I envy the writer who conceived of the simple imperative written on the packaging of moist towelettes: “Tear open packet and use.” Kraft’s Shake n’ Bake is also an imperative, but has the added depth of being a gerund coupled with a colloquial-amputated conjunction.
It is precision that I envy.
At this stage in my writing life, my high points come as personalized rejection letters from editors—good rejections that aren’t automated templates of letdown, but handcrafted works of… letdown. In 2008, while shopping around a novella to various contests and publications, an editor called my writing “magisterial.” I think the very use of “magisterial” in a criticism is, well, magisterial.
As I progressed through a few more years of fiction writing, I realized it was not overbearing floweriness that blighted workshops or my own work; rather, it was a lack of precision.
The biggest hurdle facing precision is emoting.
There is no precision in emotion because feelings are not vivid. At best, presenting scenes through the eyes of emotion offers summary disguised as scene. A thought or a feeling may hint at motive and may even toy with action or intrigue, but the fiction comes off best from a character’s action or inaction, both of which must be trusted and need no emotional markers or commentary.
A greater crime is bringing a piece to workshop (or your thesis advisor) and the reader is blocked from the fiction by the writer’s clear attempt at expression. John Gardner tell us that, “Self-expression, whatever its pleasures, comes about incidentally. It also comes about inevitably.” Expressing emotion in summary rather than action not only kills the fiction, but it robs the reader of the actions that linked the progression of a character’s emotional state.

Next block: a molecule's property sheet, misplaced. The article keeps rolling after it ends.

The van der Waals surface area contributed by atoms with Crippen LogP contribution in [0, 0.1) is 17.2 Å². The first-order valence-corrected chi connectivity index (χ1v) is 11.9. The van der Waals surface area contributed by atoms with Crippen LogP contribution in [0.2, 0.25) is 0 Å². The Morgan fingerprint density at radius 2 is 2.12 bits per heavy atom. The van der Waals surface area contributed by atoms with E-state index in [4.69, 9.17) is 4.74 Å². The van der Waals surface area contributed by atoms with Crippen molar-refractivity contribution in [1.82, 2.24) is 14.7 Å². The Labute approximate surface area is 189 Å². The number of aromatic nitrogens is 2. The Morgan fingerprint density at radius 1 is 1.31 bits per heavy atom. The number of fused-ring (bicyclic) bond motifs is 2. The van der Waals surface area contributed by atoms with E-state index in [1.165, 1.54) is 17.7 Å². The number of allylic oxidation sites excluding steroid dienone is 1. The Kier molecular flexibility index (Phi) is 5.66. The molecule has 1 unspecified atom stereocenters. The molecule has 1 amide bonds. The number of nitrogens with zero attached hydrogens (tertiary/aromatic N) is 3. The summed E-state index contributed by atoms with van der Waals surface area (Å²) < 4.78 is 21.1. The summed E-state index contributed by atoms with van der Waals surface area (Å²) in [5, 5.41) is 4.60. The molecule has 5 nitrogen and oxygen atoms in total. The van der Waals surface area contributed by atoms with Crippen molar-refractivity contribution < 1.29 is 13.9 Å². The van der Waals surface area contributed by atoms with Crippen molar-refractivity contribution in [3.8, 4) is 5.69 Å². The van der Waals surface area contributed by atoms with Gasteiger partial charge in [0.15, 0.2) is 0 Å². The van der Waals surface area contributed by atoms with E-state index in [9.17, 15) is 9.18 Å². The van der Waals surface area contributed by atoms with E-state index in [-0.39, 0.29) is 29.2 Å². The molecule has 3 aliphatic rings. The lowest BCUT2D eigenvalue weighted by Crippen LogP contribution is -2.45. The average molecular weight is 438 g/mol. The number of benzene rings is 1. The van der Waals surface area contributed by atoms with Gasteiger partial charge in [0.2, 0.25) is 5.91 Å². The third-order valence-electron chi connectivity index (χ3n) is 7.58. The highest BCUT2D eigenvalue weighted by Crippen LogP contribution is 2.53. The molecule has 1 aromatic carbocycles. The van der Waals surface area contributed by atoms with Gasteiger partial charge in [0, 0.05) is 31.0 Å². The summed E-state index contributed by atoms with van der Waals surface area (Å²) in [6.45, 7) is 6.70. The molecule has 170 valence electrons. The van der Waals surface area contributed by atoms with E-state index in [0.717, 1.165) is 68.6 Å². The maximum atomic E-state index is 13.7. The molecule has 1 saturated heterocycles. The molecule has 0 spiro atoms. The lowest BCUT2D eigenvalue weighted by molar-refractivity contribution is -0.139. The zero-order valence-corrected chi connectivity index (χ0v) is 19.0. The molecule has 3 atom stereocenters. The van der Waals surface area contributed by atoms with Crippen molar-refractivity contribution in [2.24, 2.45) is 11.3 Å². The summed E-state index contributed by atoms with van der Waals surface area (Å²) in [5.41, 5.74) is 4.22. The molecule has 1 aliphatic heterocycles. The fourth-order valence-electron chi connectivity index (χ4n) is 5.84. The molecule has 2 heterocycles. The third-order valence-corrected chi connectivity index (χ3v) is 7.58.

Why does such clarity scare a writer?
In my limited experience, it has been my ego that destroys my fiction.
If I am precise, then you might not know how smart I am—at least that is the fear. It would be like a magician who mastered dramatic flourish, had the best pyrotechnics, most beautiful assistants, and after walking on stage, crazed by the sexiness of his own fanfare, forgets to pull the rabbit from his hat (I believe our friends in marketing call this, “All sizzle and no steak”).
If I was on Madison Avenue, the billboards I created would block out the sun and banner planes carrying my ads (because that’s the hot ticket in advertising) would circle the globe nipping at their own tails.
While it is precision, not concision, which I am advocating for, they often go together. Vividness coupled with irrefutable action is vital. As writers, we must have humility to write characters that do something rather than muse and feel. Keep your aim to express yourself in the journal and on the shrink’s couch—if the writing is good enough, what ever you wish to convey will come across innately. By remaining the silent partner in the business of creating characters, the ego will never outshine the fiction.
My ego thrives in abstraction, emoting, avoiding precision and delaying the effect until…well, until the house lights come on, the scenery is carried away, the beautiful assistants are in cabs on their way home, the smoke from the pyrotechnics has settled, and I am left holding a hat—rabbitless.
And there is my ego, ever undoing its own efforts to conceal itself.
The greatest trick in fiction writing is remembering to trick. Read your John Gardner and don’t stir the dreamer from the fictive dream. Most importantly, remember to be a vivid liar immersed in action rather than a pleading neurotic steeped in abstraction—a bore.
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